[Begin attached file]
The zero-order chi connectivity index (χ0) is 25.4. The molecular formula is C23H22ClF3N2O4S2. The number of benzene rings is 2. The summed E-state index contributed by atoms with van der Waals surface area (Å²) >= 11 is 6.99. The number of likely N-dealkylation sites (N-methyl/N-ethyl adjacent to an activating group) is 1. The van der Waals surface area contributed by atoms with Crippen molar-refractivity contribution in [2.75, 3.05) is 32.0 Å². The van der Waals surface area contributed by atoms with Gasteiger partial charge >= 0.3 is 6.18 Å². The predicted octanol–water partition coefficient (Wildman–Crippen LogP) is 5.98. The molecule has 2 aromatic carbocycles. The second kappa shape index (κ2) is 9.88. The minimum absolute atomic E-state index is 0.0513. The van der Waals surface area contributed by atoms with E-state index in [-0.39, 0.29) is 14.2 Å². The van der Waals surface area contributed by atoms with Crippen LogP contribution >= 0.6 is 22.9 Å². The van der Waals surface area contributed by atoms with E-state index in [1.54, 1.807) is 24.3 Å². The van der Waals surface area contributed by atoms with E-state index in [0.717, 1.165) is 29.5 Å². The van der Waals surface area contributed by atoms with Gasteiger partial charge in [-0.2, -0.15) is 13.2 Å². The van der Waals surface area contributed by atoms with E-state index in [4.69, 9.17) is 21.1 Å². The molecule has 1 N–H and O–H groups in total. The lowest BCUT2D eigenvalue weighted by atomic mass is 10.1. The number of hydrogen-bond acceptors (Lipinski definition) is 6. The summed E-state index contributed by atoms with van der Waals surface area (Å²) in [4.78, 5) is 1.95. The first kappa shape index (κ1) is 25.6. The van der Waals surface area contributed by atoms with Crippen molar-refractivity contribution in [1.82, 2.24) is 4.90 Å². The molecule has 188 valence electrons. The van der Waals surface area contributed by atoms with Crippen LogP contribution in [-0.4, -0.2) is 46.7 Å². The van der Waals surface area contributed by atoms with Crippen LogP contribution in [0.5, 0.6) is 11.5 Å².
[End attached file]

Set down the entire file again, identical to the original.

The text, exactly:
The zero-order chi connectivity index (χ0) is 25.4. The molecular formula is C23H22ClF3N2O4S2. The number of benzene rings is 2. The summed E-state index contributed by atoms with van der Waals surface area (Å²) >= 11 is 6.99. The number of likely N-dealkylation sites (N-methyl/N-ethyl adjacent to an activating group) is 1. The van der Waals surface area contributed by atoms with Crippen molar-refractivity contribution in [2.75, 3.05) is 32.0 Å². The van der Waals surface area contributed by atoms with Gasteiger partial charge >= 0.3 is 6.18 Å². The predicted octanol–water partition coefficient (Wildman–Crippen LogP) is 5.98. The molecule has 2 aromatic carbocycles. The second kappa shape index (κ2) is 9.88. The minimum absolute atomic E-state index is 0.0513. The van der Waals surface area contributed by atoms with E-state index in [-0.39, 0.29) is 14.2 Å². The van der Waals surface area contributed by atoms with Crippen LogP contribution >= 0.6 is 22.9 Å². The van der Waals surface area contributed by atoms with E-state index in [1.54, 1.807) is 24.3 Å². The van der Waals surface area contributed by atoms with E-state index in [0.717, 1.165) is 29.5 Å². The van der Waals surface area contributed by atoms with Gasteiger partial charge in [-0.2, -0.15) is 13.2 Å². The van der Waals surface area contributed by atoms with E-state index in [4.69, 9.17) is 21.1 Å². The molecule has 1 N–H and O–H groups in total. The lowest BCUT2D eigenvalue weighted by atomic mass is 10.1. The number of hydrogen-bond acceptors (Lipinski definition) is 6. The summed E-state index contributed by atoms with van der Waals surface area (Å²) in [4.78, 5) is 1.95. The first kappa shape index (κ1) is 25.6. The van der Waals surface area contributed by atoms with Crippen molar-refractivity contribution in [1.82, 2.24) is 4.90 Å². The molecule has 188 valence electrons. The van der Waals surface area contributed by atoms with Crippen LogP contribution in [-0.4, -0.2) is 46.7 Å². The van der Waals surface area contributed by atoms with Crippen LogP contribution in [0.5, 0.6) is 11.5 Å².